A Hidden Life is not Malick’s best film, but it does see him firing right back on form.
7. 24 Frames (2017, Abbas Kiarostami)
“I always wonder to what extent the artist aims to depict the reality of a scene. Painters capture only one frame of reality and nothing before or after it.” – Abbas Kiarostami.
Abbas Kiarostami’s final film 24 Frames (2017) is an undeniably experimental work that abridges the still and moving image. Kiarostami has melded his dual loves for filmmaking and photography by structuring this work around a set of 24 different paintings or photographs, referred to as ‘frames’, digitally editing them to allow insight into what happened before and what follows. A magical mix of landscape pictures, snowy scenes filled with cows and crows, and monochrome images of windows, he displays and builds story through cleverly layered editing.
With each frame edited to make roughly four and half minutes of action, Kiarostami truly challenges our patience. Each one immerses us into its environment and mood, forced to dwell in its confinement. As we notice the harshness of its snow, then the sound of its wind, then the many more intricacies of its beautiful landscape, the rewards of taking time out to observe our world are highlighted to us.
24 Frames is a film that takes cinema back to its roots and celebrates the single, moving image. It is an experiment Kiarostami takes his time with, trusting in the significance and beauty of the photographed moment.
6. Distant Voices, Still Lives (1988, Terence Davies)
Perhaps often overshadowed by the politically-charged films of Ken Loach, or the emphatic naturalism of Mike Leigh, the tender and poetic work of Terence Davies transfigures the kitchen sink realism most associated with British cinema into new, beautiful experiences.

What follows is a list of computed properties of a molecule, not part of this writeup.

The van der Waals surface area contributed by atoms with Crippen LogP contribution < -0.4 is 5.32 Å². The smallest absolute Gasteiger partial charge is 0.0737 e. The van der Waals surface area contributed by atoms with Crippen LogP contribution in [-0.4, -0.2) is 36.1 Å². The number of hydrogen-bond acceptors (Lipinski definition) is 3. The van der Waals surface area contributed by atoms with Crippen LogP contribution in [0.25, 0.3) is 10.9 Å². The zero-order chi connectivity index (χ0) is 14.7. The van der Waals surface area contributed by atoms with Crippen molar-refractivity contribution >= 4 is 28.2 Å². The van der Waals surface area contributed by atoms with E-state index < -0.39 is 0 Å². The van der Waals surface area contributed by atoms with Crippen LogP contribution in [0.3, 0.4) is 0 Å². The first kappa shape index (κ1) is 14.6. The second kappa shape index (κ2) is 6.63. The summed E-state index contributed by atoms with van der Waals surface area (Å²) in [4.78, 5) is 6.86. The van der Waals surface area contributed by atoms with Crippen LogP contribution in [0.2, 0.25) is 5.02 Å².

Unlike Loach who explores social injustice and the effects of external forces on the working class, Davies in Distant Voices, Still Lives (1988) intimately explores how internal forces— family, home, community, the pub—keep them afloat. As such, Davies’s films are more hopeful; their characters are collectively expressive and emotional. This is often expressed lyrically as the characters are regularly found singing, either in a moment of communal joy or one of pain, in a pub or in an air raid shelter.
In a film of distinct halves, the first, ‘Distant Voices’, is a memory of a father (portrayed with a firmness and severity by Pete Pothlethwaite). Its frames often begin in stillness, like photographs, before being interrupted by an abrupt act of violence. The main ‘movement’ is initiated by the music that seamlessly bridges different moments and times; Davies uses a song or hymn as a reason to pan around a room or slowly drift from one location to another.
Loosely inspired by Davies’ own life, the film meditates on the importance of family and memory whereby the three central siblings remember their father through different perspectives. In ‘Still Lives’, song gives respite to hard times, and is a binding force between the characters, giving the community a unique voice beyond their usual working class lives.